Subjective Secondary Gain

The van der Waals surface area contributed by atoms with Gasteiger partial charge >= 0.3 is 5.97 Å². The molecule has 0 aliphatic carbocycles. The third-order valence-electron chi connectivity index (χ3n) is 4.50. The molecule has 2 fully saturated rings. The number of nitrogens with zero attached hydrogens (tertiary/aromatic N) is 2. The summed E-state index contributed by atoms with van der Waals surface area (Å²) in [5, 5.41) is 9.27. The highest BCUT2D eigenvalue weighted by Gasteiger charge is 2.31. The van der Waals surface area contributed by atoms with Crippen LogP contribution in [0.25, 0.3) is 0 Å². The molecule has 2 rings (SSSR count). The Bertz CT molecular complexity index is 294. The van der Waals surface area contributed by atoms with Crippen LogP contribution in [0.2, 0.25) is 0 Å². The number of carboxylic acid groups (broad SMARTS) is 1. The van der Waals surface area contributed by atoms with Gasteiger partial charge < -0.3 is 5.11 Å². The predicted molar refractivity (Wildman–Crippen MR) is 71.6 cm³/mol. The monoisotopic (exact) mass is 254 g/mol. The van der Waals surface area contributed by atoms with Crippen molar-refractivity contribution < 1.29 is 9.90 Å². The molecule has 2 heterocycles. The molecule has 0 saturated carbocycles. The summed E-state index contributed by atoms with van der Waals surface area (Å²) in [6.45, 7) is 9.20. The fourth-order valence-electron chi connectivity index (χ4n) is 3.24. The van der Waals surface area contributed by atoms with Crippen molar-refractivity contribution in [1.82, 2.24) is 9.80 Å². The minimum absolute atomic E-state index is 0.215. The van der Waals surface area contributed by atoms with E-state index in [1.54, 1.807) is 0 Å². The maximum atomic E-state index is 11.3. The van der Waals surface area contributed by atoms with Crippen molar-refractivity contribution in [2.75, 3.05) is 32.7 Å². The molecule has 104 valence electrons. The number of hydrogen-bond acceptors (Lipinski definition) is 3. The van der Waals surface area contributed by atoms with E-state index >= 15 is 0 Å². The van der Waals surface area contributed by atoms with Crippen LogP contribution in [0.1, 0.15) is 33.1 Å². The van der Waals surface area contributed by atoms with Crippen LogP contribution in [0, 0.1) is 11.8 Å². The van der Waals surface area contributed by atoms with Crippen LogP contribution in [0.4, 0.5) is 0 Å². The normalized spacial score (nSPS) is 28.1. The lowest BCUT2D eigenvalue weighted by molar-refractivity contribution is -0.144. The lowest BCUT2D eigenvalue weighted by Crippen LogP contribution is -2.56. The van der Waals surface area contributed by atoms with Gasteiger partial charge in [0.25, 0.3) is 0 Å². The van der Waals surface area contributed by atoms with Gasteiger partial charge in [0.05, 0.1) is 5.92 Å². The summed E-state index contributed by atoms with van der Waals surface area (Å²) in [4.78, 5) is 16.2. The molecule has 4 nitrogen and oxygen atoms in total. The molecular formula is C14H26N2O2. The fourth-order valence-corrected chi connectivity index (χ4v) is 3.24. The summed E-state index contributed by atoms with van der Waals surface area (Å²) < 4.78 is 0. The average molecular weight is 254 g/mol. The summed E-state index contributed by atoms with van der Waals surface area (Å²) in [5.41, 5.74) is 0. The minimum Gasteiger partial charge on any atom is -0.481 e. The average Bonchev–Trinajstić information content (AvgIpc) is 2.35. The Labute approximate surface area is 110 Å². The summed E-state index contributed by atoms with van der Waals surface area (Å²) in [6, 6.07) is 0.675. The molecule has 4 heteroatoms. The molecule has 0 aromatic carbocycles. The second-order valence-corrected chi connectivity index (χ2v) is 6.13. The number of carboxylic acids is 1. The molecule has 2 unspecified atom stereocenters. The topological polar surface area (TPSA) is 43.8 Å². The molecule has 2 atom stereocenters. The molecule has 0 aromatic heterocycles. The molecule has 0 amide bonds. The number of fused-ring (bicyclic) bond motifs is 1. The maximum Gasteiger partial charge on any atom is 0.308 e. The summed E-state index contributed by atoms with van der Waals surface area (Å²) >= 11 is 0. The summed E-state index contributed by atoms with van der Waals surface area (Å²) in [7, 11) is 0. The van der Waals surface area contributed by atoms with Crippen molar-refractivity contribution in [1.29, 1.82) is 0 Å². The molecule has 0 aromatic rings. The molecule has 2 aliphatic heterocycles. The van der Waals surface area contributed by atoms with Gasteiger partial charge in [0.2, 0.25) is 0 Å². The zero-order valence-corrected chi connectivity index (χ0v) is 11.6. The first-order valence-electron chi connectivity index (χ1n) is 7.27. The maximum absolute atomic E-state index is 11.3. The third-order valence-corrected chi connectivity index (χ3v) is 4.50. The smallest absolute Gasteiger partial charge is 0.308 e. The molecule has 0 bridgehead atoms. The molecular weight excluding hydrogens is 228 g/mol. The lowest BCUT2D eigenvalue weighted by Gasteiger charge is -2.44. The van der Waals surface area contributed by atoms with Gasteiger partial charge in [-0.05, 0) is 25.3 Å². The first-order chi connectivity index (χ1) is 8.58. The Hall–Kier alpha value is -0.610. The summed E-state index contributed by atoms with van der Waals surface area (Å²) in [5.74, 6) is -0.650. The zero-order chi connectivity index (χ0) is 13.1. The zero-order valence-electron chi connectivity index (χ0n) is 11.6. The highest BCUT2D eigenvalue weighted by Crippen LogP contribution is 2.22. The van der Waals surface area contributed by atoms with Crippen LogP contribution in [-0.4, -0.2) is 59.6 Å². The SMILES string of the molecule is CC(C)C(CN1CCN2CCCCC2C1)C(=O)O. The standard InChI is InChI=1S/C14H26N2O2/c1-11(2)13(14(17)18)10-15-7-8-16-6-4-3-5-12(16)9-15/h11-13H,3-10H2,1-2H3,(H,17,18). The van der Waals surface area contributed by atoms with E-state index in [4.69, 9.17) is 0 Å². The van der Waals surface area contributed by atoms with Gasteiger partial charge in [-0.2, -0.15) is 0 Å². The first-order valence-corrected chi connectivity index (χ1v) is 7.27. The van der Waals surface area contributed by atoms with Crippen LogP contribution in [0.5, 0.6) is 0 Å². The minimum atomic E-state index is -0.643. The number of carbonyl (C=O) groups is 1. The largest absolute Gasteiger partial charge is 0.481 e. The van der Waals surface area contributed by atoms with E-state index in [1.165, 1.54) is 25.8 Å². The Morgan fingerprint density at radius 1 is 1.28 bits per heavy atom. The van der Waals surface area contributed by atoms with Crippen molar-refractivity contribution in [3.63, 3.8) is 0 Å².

There’s an old term in psychology called “secondary gain.” I prefer to call it “subjective secondary gain.” This refers to what you’re really getting out of something that is otherwise irrational. Another way I once heard it put was, “How does the symptom serve the system?” This means that the depressed, compulsive or otherwise neurotic person is getting something out of his or her problems. It might be something obvious such as attention or pity; or it might be something less obvious though relevant to what motivates the particular person. I call it “subjective” secondary gain because it almost certainly does not refer to something that objectively advances the person’s life. Rather, it undermines it. Such a phenomenon would be rare if human beings strove to live by rational ideas and a rational philosophy of life. However, since most ideas adopted and internalized by people range from the silly to the insanely destructive, it’s not at all surprising that many people get a perverse pleasure or interest out of their emotional maladies.